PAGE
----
Part two in Jonathan’s series on his legendary One-Case Toolkit.

Don’t even think about using pliers on that nut. Aside from a socket, a wrench is the only proper way to fasten or remove a nut of bolt without damaging it. But what wrenches should you carry? How big should you go? What about ratcheting wrenches and box wrenches? We’ll also discuss torque “wrenches,” and why you should have and use one regularly.

Wrenches and torque wrench.JPG

RESOURCES FROM THE WORKSHOP:

OVERVIEW: THE CONTENTS OF THE ONE-CASE TOOL KIT

OVERVIEW: THE CONTENTS OF THE ONE-CASE TOOL KIT

From the workshop chat, some of the products and tips mentioned by viewers:

  • Knipex pliers wrench solves most of the stated issues with adjustable size.

  • The original style beam torque wrenches weren’t (aren’t) ratcheting. That’s probably where the name got set.

  • With a beam torque wrentch , one can measure the torque as one removes the fastener, in case the torque specifications are not available. I use it to measure torque while removing head bolts on a engine with a blown head gasket to pinpoint which head bolts are less tight and /or which cylinder could have issues.

  • I learned today to get a torque adaptor in order to save space. Thank you. Axle nuts may go up to 250 ft. lbs.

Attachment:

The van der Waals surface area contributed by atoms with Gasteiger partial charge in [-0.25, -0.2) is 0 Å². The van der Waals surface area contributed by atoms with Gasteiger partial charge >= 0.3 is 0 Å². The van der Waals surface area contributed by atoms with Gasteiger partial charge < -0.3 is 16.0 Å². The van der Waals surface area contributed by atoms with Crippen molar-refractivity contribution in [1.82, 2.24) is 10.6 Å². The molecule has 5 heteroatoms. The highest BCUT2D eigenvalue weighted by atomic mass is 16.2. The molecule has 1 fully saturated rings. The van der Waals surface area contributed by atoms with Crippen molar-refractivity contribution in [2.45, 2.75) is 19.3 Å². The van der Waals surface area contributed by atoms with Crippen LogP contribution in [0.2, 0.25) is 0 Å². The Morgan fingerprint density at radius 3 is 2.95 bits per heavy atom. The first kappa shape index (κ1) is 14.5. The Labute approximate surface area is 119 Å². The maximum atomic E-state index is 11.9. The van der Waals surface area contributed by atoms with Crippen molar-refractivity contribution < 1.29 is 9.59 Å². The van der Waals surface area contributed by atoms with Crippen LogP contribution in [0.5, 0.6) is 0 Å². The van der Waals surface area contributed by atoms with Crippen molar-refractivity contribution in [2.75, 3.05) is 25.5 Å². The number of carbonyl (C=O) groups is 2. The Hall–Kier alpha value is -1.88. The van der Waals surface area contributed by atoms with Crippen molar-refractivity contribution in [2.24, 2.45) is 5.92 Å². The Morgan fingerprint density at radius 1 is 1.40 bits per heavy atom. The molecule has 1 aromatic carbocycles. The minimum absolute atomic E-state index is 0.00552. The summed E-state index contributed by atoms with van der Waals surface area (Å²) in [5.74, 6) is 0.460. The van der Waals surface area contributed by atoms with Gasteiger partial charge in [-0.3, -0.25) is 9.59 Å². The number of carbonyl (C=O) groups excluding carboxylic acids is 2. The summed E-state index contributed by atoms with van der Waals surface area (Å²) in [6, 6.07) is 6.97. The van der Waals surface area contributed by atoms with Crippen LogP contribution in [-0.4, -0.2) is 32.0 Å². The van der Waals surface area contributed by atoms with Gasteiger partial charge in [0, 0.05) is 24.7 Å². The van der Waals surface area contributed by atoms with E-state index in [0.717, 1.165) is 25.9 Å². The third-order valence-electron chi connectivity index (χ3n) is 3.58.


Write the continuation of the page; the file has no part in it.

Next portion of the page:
• Okay, on a R1200GS the Rear wheel drive to swinging arm, M12 x 1.5 is 100 Nm (74 ft-lbs)

  • In aircraft accident investigation the torque to remove fasteners is routinely measured

  • Engine crankshaft pulleys will approach 250 ft-lbs also.

  • I believe break away torque when loosening a nut is typically higher than the original tightening torque. So I’d be careful trying to determine appropriate torque that way.

  • Tech engineer here, a good factory torque spec will assume a level of cleanliness and thread treatment. more friction in the threads mean you need more torque to achieve a given tension. most anti seize will lower friction and thus torque required compared to dry. but if manual says to anti seize and torque to x, hopefully the engineer already accounted for it and you don’t need to adjust.

  • http://www.torque-rod.com/

  • My experience with the torque rod is they are not very accurate. I was tested them on a machine in my lab, I would not trust them.

  • For fasteners without factory specs available, there are tables of standard torques that have different values for different thread lubrication conditions. Bossard has a good fastener handbook PDF you can find online for metric ones.

  • I love my Knipex pliers, very durable and user friendly. Always get More tools.

  • I’ve seen some tables where based on fastener size there are (typical) applicable torque specifications. There’s a DIN standard, if my memory’s not wrong.

  • ‘Load indicating washer’ are the ones that squirt at right torque. Hardish to find in metric sizes in small QTYs in US

 

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